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The Wild Grace of Christmas
The Wild Grace of Christmas

Frederick Buechner has been out of the limelight for a few years now, and that's a shame. Buechner (pronounced BEEK-ner) is an American writer and theologian who wrote more than 30 books, including fiction (The Book of Bebb, Godric), autobiography (Telling Secrets), essays (Telling the Truth: Gospel as Tragedy, Comedy, and Fairy Tale), sermons (Secrets in the Dark), and other nonfiction. Buechner's books have been translated into 27 languages and has been praised for its ability to inspire readers to see the grace in their daily lives. The London Free Press said, "He is one of our great novelists because he is one of our finest religious writers."

Fortunately, his recent relative obscurity is about to change. Family and friends have created a website that includes a lifetime of Buechner's writings and audio and video clips, some never before published. The site will go live next summer but is being beta tested now. You can get a sneak preview by going to www.frederickbuechner.com.

To mark the occasion and the season, the creators of the site have made available a Christmas video clipthat, in Buechner's typical evocative prose, drives home the wonder and grace of this event. It's an excerpt from his Whistling in the Dark: A Doubters Dictionary. The video can be accessed here. –Mark Galli, editor

The lovely old carols played and replayed till their effect is like a dentist's drill or a jack hammer, the bathetic banalities of the pulpit and the chilling commercialism of almost everything else, people spending money they can't afford on presents you neither need nor want, "Rudolph the Red-Nosed Reindeer," the plastic tree, the cornball crèche, the Hallmark Virgin. Yet for all our efforts, we've never quite managed to ruin it. That in itself is part of the miracle, a part you can see. Most of the miracle you can't see, or don't....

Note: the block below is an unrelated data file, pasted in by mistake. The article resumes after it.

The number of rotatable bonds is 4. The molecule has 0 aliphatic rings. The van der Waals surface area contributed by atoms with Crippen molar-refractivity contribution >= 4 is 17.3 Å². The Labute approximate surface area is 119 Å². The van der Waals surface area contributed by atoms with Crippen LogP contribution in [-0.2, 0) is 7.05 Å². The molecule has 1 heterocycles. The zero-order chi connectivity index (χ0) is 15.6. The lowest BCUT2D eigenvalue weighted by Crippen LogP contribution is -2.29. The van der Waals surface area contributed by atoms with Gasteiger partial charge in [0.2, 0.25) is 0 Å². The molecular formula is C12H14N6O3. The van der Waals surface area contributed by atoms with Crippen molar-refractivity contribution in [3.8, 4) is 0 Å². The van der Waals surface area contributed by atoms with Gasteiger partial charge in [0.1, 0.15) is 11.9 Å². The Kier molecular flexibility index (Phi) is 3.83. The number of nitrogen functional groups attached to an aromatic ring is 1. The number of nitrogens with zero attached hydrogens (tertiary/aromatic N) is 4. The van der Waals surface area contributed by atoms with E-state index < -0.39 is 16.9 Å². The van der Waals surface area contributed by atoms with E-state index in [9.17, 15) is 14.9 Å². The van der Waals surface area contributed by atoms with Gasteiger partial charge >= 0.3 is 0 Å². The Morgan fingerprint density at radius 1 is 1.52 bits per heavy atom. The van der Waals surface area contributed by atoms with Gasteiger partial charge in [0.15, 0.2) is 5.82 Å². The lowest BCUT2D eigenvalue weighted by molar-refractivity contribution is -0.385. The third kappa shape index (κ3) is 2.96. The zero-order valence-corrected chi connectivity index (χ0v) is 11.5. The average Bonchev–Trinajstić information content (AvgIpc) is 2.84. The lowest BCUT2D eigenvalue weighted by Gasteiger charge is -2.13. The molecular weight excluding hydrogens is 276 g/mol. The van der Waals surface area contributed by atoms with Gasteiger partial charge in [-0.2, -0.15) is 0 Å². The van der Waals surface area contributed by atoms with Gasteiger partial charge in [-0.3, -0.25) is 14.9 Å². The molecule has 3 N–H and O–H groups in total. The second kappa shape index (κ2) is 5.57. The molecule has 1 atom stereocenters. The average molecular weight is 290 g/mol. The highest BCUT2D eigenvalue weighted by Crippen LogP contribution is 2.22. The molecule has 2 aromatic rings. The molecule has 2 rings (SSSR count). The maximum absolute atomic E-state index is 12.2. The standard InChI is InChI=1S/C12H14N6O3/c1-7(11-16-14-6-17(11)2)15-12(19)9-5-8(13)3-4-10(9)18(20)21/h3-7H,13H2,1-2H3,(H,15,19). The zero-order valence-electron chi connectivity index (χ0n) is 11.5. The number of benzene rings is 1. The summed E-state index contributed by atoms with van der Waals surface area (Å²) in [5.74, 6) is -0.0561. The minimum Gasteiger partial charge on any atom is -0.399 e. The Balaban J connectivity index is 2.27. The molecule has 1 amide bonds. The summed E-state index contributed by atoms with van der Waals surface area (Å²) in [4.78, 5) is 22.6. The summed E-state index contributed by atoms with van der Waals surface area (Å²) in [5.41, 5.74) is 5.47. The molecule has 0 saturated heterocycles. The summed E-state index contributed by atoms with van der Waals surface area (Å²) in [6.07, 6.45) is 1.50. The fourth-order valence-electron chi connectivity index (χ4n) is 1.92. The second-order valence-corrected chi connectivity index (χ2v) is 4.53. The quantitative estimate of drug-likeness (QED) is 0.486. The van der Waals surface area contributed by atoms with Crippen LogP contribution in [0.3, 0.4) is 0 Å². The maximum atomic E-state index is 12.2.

Christmas itself is by grace. It could never have survived our own blindness and depredations otherwise. It could never have happened otherwise. Perhaps it is the very wildness and strangeness of the grace that has led us to try to tame it. We have tried to make it habitable. We have roofed it in and furnished it. We have reduced it to an occasion we feel at home with, at best a touching and beautiful occasion, at worst a trite and cloying one. But if the Christmas event in itself is indeed—as a matter of cold, hard fact—all it's cracked up to be, then even at best our efforts are misleading.

The Word become flesh. Ultimate Mystery born with a skull you could crush one-handed. Incarnation. It is not tame. It is not touching. It is not beautiful. It is uninhabitable terror. It is unthinkable darkness riven with unbearable light. Agonized laboring led to it, vast upheavals of intergalactic space, time split apart, a wrenching and tearing of the very sinews of reality itself. You can only cover your eyes and shudder before it, before this: "God of God, Light of Light, very God of very God…who for us and for our salvation," as the Nicene Creed puts it, "came down from heaven."

Came down. Only then do we dare uncover our eyes and see what we can see. It is the Resurrection and the Life she holds in her arms. It is the bitterness of death he takes at her breast.

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Whistling in the Dark: A Doubter's Dictionary
HarperOne
1993-05-21
144 pp., $11.47
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The Wild Grace of Christmas